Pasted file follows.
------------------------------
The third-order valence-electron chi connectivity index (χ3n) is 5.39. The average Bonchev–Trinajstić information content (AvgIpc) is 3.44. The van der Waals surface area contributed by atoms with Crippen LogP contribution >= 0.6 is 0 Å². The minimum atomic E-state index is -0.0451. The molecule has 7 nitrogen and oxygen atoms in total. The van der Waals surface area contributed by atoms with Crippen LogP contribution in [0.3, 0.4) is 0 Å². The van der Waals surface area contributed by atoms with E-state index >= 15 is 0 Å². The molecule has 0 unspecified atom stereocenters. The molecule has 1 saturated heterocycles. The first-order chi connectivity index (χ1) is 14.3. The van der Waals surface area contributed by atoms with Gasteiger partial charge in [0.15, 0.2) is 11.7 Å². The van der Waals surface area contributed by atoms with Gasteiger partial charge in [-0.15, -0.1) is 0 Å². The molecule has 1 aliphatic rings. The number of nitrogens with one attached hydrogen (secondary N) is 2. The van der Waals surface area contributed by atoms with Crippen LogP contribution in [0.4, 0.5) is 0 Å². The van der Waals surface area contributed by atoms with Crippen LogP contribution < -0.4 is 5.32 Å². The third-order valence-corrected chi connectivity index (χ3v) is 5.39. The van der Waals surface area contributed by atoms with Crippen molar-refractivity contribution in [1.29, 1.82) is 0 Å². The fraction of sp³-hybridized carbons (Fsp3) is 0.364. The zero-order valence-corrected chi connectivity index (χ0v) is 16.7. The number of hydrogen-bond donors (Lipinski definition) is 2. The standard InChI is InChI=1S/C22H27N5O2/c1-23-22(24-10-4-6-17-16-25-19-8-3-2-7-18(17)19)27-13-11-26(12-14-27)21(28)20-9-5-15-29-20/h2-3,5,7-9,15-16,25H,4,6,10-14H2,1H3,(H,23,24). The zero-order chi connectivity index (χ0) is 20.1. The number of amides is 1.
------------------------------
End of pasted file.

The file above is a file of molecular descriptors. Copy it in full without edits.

The third-order valence-electron chi connectivity index (χ3n) is 5.39. The average Bonchev–Trinajstić information content (AvgIpc) is 3.44. The van der Waals surface area contributed by atoms with Crippen LogP contribution >= 0.6 is 0 Å². The minimum atomic E-state index is -0.0451. The molecule has 7 nitrogen and oxygen atoms in total. The van der Waals surface area contributed by atoms with Crippen LogP contribution in [0.3, 0.4) is 0 Å². The van der Waals surface area contributed by atoms with E-state index >= 15 is 0 Å². The molecule has 0 unspecified atom stereocenters. The molecule has 1 saturated heterocycles. The first-order chi connectivity index (χ1) is 14.3. The van der Waals surface area contributed by atoms with Gasteiger partial charge in [0.15, 0.2) is 11.7 Å². The van der Waals surface area contributed by atoms with Gasteiger partial charge in [-0.15, -0.1) is 0 Å². The molecule has 1 aliphatic rings. The number of nitrogens with one attached hydrogen (secondary N) is 2. The van der Waals surface area contributed by atoms with Crippen LogP contribution in [0.4, 0.5) is 0 Å². The van der Waals surface area contributed by atoms with Crippen LogP contribution < -0.4 is 5.32 Å². The third-order valence-corrected chi connectivity index (χ3v) is 5.39. The van der Waals surface area contributed by atoms with Crippen molar-refractivity contribution in [1.29, 1.82) is 0 Å². The fraction of sp³-hybridized carbons (Fsp3) is 0.364. The zero-order valence-corrected chi connectivity index (χ0v) is 16.7. The number of hydrogen-bond donors (Lipinski definition) is 2. The standard InChI is InChI=1S/C22H27N5O2/c1-23-22(24-10-4-6-17-16-25-19-8-3-2-7-18(17)19)27-13-11-26(12-14-27)21(28)20-9-5-15-29-20/h2-3,5,7-9,15-16,25H,4,6,10-14H2,1H3,(H,23,24). The zero-order chi connectivity index (χ0) is 20.1. The number of amides is 1.